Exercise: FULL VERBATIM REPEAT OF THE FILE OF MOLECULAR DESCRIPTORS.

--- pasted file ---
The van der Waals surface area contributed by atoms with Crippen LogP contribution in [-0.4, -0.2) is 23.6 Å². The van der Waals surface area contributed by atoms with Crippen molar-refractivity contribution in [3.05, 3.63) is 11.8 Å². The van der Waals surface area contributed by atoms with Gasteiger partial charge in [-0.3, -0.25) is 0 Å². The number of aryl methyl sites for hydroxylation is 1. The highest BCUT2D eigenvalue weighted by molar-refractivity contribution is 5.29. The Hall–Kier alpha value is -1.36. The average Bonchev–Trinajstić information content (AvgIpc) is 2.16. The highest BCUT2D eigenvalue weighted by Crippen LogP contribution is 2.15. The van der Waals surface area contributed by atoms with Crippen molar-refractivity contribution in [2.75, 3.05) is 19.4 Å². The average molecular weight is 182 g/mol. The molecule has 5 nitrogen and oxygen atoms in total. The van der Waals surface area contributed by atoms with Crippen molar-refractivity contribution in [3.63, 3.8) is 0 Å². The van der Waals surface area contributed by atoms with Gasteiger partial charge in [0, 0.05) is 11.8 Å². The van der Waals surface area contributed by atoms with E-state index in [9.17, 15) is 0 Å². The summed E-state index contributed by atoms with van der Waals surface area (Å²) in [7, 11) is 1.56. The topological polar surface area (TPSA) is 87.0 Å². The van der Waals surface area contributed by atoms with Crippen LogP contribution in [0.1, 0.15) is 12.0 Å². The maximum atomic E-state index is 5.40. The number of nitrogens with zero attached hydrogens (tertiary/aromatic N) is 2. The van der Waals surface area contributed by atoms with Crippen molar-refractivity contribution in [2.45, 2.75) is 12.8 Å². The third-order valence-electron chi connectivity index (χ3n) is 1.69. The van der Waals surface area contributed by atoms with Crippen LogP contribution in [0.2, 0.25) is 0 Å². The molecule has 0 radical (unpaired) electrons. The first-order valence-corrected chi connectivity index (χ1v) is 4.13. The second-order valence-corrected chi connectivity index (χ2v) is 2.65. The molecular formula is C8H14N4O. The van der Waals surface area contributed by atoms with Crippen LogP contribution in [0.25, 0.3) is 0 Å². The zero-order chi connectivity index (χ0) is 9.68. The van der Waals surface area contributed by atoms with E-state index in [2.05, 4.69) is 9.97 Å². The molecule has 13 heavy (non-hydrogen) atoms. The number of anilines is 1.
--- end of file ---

The van der Waals surface area contributed by atoms with Crippen LogP contribution in [-0.4, -0.2) is 23.6 Å². The van der Waals surface area contributed by atoms with Crippen molar-refractivity contribution in [3.05, 3.63) is 11.8 Å². The van der Waals surface area contributed by atoms with Gasteiger partial charge in [-0.3, -0.25) is 0 Å². The number of aryl methyl sites for hydroxylation is 1. The highest BCUT2D eigenvalue weighted by molar-refractivity contribution is 5.29. The Hall–Kier alpha value is -1.36. The average Bonchev–Trinajstić information content (AvgIpc) is 2.16. The highest BCUT2D eigenvalue weighted by Crippen LogP contribution is 2.15. The van der Waals surface area contributed by atoms with Crippen molar-refractivity contribution in [2.75, 3.05) is 19.4 Å². The average molecular weight is 182 g/mol. The molecule has 5 nitrogen and oxygen atoms in total. The van der Waals surface area contributed by atoms with Crippen molar-refractivity contribution in [3.63, 3.8) is 0 Å². The van der Waals surface area contributed by atoms with Gasteiger partial charge in [0, 0.05) is 11.8 Å². The van der Waals surface area contributed by atoms with E-state index in [9.17, 15) is 0 Å². The summed E-state index contributed by atoms with van der Waals surface area (Å²) in [7, 11) is 1.56. The topological polar surface area (TPSA) is 87.0 Å². The van der Waals surface area contributed by atoms with Crippen LogP contribution in [0.1, 0.15) is 12.0 Å². The maximum atomic E-state index is 5.40. The number of nitrogens with zero attached hydrogens (tertiary/aromatic N) is 2. The van der Waals surface area contributed by atoms with Crippen molar-refractivity contribution in [2.45, 2.75) is 12.8 Å². The third-order valence-electron chi connectivity index (χ3n) is 1.69. The van der Waals surface area contributed by atoms with Crippen LogP contribution in [0.2, 0.25) is 0 Å². The molecule has 0 radical (unpaired) electrons. The first-order valence-corrected chi connectivity index (χ1v) is 4.13. The second-order valence-corrected chi connectivity index (χ2v) is 2.65. The molecular formula is C8H14N4O. The van der Waals surface area contributed by atoms with Crippen LogP contribution in [0.25, 0.3) is 0 Å². The zero-order chi connectivity index (χ0) is 9.68. The van der Waals surface area contributed by atoms with E-state index in [2.05, 4.69) is 9.97 Å². The molecule has 13 heavy (non-hydrogen) atoms. The number of anilines is 1.